Showing posts from September, 2011

Lunch time thoughts on Consumer Income and Missions

T his article came out based on Labor Dept. statistics: here . The general idea is that 2011 like 2010 had lower consumer income and lower spending. Food out, entertainment, and giving to charity took the big hits while money was transferred to gasoline and increased food prices. It makes one wonder. In our missions participation, our missions partner denomination says that national level giving has remained at a level that drops slowly the past few years. How is this impacting the Great Commission? If the trend remains as it often does in the American context, since things normally regress, how will it affect international missions 5-10 years out? Worth exploring in more depth...


W hen it comes to that fog or lack of interest at work, apparently there is solace in community. It turns out that reputable poller Gallup reports 55% of workers are not engaged with their work. (mid 2005) in the USA. Interestingly, The Guardian paper reports 33% of UK'ers are bored at work most of the day. (early 2003) Human resource and staffing experts reported at 45% of respondants that they had lost people who were bored at their work in one past survey. What is boredom? This article explores the matter. The sense of boredom the article goes with includes a tedious or fatigue related attitude. So it isn't necessarily lack of something to do or being inactive per se . It seems like part of this can be overcome with living for Christ in purpose. Philippians 1 addresses some of this challenge to a believer in Jesus. Paul was fatigued (he had plenty to do though) with his missions efforts, not because they were boring but because he knew something better awaited. He changed h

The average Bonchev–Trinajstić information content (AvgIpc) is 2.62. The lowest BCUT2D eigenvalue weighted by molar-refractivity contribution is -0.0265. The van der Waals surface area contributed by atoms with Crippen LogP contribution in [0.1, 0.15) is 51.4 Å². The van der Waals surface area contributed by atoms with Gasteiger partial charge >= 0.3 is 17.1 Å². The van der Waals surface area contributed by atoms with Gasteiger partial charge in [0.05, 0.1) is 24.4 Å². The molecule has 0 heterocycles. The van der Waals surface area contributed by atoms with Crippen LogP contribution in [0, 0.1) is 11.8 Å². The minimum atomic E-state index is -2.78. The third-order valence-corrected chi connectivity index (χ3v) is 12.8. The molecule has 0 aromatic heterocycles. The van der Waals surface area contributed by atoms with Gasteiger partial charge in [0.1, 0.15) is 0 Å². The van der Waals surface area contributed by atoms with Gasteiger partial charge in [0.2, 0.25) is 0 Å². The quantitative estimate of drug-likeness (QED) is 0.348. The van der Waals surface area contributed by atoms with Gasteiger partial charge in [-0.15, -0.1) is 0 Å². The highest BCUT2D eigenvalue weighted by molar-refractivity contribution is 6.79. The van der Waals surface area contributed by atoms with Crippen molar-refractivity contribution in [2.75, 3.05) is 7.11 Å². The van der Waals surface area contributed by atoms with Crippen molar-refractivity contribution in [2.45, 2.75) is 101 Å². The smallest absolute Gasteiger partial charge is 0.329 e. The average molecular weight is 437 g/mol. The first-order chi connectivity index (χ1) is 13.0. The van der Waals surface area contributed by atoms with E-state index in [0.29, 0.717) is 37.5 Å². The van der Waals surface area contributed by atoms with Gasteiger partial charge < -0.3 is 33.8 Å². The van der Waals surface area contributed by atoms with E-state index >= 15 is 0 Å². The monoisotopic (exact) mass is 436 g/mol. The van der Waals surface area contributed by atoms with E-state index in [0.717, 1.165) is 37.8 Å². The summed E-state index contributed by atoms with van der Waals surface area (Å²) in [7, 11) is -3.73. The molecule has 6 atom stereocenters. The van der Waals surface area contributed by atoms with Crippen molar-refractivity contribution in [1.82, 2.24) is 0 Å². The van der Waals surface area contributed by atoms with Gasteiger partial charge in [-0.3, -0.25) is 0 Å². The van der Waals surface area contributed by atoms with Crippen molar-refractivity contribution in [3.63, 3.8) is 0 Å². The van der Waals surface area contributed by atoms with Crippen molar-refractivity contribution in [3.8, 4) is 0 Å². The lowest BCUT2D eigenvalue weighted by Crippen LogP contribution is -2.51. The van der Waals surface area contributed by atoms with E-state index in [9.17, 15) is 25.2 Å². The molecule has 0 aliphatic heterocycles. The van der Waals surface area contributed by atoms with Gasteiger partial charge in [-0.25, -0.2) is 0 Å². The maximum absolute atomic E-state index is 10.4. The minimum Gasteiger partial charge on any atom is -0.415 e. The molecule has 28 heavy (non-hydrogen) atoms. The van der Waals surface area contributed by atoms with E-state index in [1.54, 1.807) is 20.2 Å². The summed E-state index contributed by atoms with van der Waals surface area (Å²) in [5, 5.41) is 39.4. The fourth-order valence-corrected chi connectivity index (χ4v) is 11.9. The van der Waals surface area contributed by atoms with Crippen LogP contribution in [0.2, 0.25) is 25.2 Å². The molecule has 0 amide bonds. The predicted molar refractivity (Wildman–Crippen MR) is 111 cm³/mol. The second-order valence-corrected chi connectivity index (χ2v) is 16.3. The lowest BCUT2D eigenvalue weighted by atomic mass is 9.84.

The Lost Generation - Why People in their 20's and early 30's have been humiliated by the recession

A s far as it goes with economics being largely social science with math brought in to track trends or remove false assumptions, there is an interesting piece that came out on how those who are in their 20's and 30's have been facing hard times in this economy. On my day off I've been pondering some of these trends. It is here on this link . (May also be found here .) In essence, those who are graduates are not getting jobs in their fields and are instead entering service sector jobs that don't pay as well and every year drain down their level of expertise they had when they graduated. When things do eventually improve, it says, they are going to have to compete with those who are fresh out of training / school, who may have an advantage. That is why the article calls it the lost generation. It has been my experience that many of my friends in their 20's and early 30's are in the exact bind of this article. That's the only reason I posted this, is because I


In 1991 a NASA satelite that did Upper Atmosphere research was launched from the Space Shuttle. Now with the Shuttle retired and the satelite about to fall to somewhere on earth in the next three or four days, another milestone related to 1991 has hit. According to the USA Today reporter Cathy Lynn Grossman, American have changed their religious beliefs since WWII in a way that has had impact over the past twenty years in a noticeable dent. This long term result is that now she says we can sing "Gods bless America" rather than "God bless America" since "the folks who make up God as they go are side by side with self-proclaimed with believers who shed their ties to traditional beliefs and practices." George Barna underlines that unfortunate trend, stating that "310 million people with 310 million religions" is an appropriate description of the American landscape. In 1991, still 49% of US adults in a typical week attended a church service. Today i